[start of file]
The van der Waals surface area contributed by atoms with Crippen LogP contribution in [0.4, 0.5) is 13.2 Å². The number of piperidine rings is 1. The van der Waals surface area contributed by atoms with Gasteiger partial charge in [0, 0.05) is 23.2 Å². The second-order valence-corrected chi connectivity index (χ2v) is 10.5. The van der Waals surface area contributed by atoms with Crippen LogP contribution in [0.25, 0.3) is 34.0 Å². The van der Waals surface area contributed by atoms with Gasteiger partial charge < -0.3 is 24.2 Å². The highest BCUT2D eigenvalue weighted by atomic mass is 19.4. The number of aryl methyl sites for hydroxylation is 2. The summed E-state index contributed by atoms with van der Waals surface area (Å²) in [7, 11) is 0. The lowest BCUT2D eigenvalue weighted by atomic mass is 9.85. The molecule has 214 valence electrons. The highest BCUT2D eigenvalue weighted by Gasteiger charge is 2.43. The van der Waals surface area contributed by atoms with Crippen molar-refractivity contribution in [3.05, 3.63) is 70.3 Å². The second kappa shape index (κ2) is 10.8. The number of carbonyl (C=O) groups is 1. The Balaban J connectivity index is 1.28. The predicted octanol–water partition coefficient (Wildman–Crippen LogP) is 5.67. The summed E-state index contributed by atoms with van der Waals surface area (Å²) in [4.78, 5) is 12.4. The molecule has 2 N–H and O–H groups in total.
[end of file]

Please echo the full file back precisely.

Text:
The van der Waals surface area contributed by atoms with Crippen LogP contribution in [0.4, 0.5) is 13.2 Å². The number of piperidine rings is 1. The van der Waals surface area contributed by atoms with Gasteiger partial charge in [0, 0.05) is 23.2 Å². The second-order valence-corrected chi connectivity index (χ2v) is 10.5. The van der Waals surface area contributed by atoms with Crippen LogP contribution in [0.25, 0.3) is 34.0 Å². The van der Waals surface area contributed by atoms with Gasteiger partial charge < -0.3 is 24.2 Å². The highest BCUT2D eigenvalue weighted by atomic mass is 19.4. The number of aryl methyl sites for hydroxylation is 2. The summed E-state index contributed by atoms with van der Waals surface area (Å²) in [7, 11) is 0. The lowest BCUT2D eigenvalue weighted by atomic mass is 9.85. The molecule has 214 valence electrons. The highest BCUT2D eigenvalue weighted by Gasteiger charge is 2.43. The van der Waals surface area contributed by atoms with Crippen molar-refractivity contribution in [3.05, 3.63) is 70.3 Å². The second kappa shape index (κ2) is 10.8. The number of carbonyl (C=O) groups is 1. The Balaban J connectivity index is 1.28. The predicted octanol–water partition coefficient (Wildman–Crippen LogP) is 5.67. The summed E-state index contributed by atoms with van der Waals surface area (Å²) in [4.78, 5) is 12.4. The molecule has 2 N–H and O–H groups in total.